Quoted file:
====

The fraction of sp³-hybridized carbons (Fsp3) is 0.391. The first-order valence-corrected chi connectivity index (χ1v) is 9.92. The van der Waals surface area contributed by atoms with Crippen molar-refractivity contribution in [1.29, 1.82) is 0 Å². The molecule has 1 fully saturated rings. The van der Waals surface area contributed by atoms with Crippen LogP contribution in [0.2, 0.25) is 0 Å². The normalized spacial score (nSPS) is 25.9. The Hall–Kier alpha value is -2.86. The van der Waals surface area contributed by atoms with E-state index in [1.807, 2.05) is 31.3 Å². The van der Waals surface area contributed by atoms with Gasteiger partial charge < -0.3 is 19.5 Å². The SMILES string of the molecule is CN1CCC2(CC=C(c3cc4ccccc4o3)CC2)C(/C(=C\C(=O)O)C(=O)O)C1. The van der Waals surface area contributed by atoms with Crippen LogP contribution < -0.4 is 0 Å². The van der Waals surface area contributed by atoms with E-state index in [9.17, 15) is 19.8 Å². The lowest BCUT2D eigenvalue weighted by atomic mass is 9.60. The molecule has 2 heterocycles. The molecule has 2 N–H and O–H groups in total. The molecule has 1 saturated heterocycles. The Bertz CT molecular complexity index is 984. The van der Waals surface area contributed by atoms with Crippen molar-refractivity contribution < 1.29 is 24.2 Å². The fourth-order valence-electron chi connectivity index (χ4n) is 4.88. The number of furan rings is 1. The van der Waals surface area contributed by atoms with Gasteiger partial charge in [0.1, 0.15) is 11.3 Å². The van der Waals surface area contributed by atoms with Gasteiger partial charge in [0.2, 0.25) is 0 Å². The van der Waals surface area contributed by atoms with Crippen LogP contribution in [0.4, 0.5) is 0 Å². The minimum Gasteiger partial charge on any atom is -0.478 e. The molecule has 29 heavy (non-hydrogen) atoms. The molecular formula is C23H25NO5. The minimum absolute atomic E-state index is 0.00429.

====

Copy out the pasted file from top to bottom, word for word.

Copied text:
The fraction of sp³-hybridized carbons (Fsp3) is 0.391. The first-order valence-corrected chi connectivity index (χ1v) is 9.92. The van der Waals surface area contributed by atoms with Crippen molar-refractivity contribution in [1.29, 1.82) is 0 Å². The molecule has 1 fully saturated rings. The van der Waals surface area contributed by atoms with Crippen LogP contribution in [0.2, 0.25) is 0 Å². The normalized spacial score (nSPS) is 25.9. The Hall–Kier alpha value is -2.86. The van der Waals surface area contributed by atoms with E-state index in [1.807, 2.05) is 31.3 Å². The van der Waals surface area contributed by atoms with Gasteiger partial charge < -0.3 is 19.5 Å². The SMILES string of the molecule is CN1CCC2(CC=C(c3cc4ccccc4o3)CC2)C(/C(=C\C(=O)O)C(=O)O)C1. The van der Waals surface area contributed by atoms with Crippen LogP contribution < -0.4 is 0 Å². The van der Waals surface area contributed by atoms with E-state index in [9.17, 15) is 19.8 Å². The lowest BCUT2D eigenvalue weighted by atomic mass is 9.60. The molecule has 2 heterocycles. The molecule has 2 N–H and O–H groups in total. The molecule has 1 saturated heterocycles. The Bertz CT molecular complexity index is 984. The van der Waals surface area contributed by atoms with Crippen molar-refractivity contribution < 1.29 is 24.2 Å². The fourth-order valence-electron chi connectivity index (χ4n) is 4.88. The number of furan rings is 1. The van der Waals surface area contributed by atoms with Gasteiger partial charge in [0.1, 0.15) is 11.3 Å². The van der Waals surface area contributed by atoms with Gasteiger partial charge in [0.2, 0.25) is 0 Å². The van der Waals surface area contributed by atoms with Crippen LogP contribution in [0.4, 0.5) is 0 Å². The minimum Gasteiger partial charge on any atom is -0.478 e. The molecule has 29 heavy (non-hydrogen) atoms. The molecular formula is C23H25NO5. The minimum absolute atomic E-state index is 0.00429.